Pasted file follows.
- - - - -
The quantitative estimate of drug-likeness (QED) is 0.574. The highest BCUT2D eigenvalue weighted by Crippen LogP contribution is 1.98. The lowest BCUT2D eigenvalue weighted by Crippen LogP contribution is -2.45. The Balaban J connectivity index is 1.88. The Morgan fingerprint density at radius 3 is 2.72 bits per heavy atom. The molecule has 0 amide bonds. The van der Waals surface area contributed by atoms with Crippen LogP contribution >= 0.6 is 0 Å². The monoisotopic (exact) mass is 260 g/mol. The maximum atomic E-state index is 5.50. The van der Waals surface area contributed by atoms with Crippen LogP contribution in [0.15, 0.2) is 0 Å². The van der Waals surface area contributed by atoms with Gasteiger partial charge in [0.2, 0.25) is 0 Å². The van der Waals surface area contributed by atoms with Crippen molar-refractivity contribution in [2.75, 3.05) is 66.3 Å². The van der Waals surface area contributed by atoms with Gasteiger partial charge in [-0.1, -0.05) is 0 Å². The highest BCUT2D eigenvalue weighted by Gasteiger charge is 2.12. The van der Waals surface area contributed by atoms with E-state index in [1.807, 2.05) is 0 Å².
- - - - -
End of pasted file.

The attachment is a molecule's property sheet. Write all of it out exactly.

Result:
The quantitative estimate of drug-likeness (QED) is 0.574. The highest BCUT2D eigenvalue weighted by Crippen LogP contribution is 1.98. The lowest BCUT2D eigenvalue weighted by Crippen LogP contribution is -2.45. The Balaban J connectivity index is 1.88. The Morgan fingerprint density at radius 3 is 2.72 bits per heavy atom. The molecule has 0 amide bonds. The van der Waals surface area contributed by atoms with Crippen LogP contribution >= 0.6 is 0 Å². The monoisotopic (exact) mass is 260 g/mol. The maximum atomic E-state index is 5.50. The van der Waals surface area contributed by atoms with Crippen LogP contribution in [0.15, 0.2) is 0 Å². The van der Waals surface area contributed by atoms with Gasteiger partial charge in [0.2, 0.25) is 0 Å². The van der Waals surface area contributed by atoms with Crippen molar-refractivity contribution in [2.75, 3.05) is 66.3 Å². The van der Waals surface area contributed by atoms with Gasteiger partial charge in [-0.1, -0.05) is 0 Å². The highest BCUT2D eigenvalue weighted by Gasteiger charge is 2.12. The van der Waals surface area contributed by atoms with E-state index in [1.807, 2.05) is 0 Å².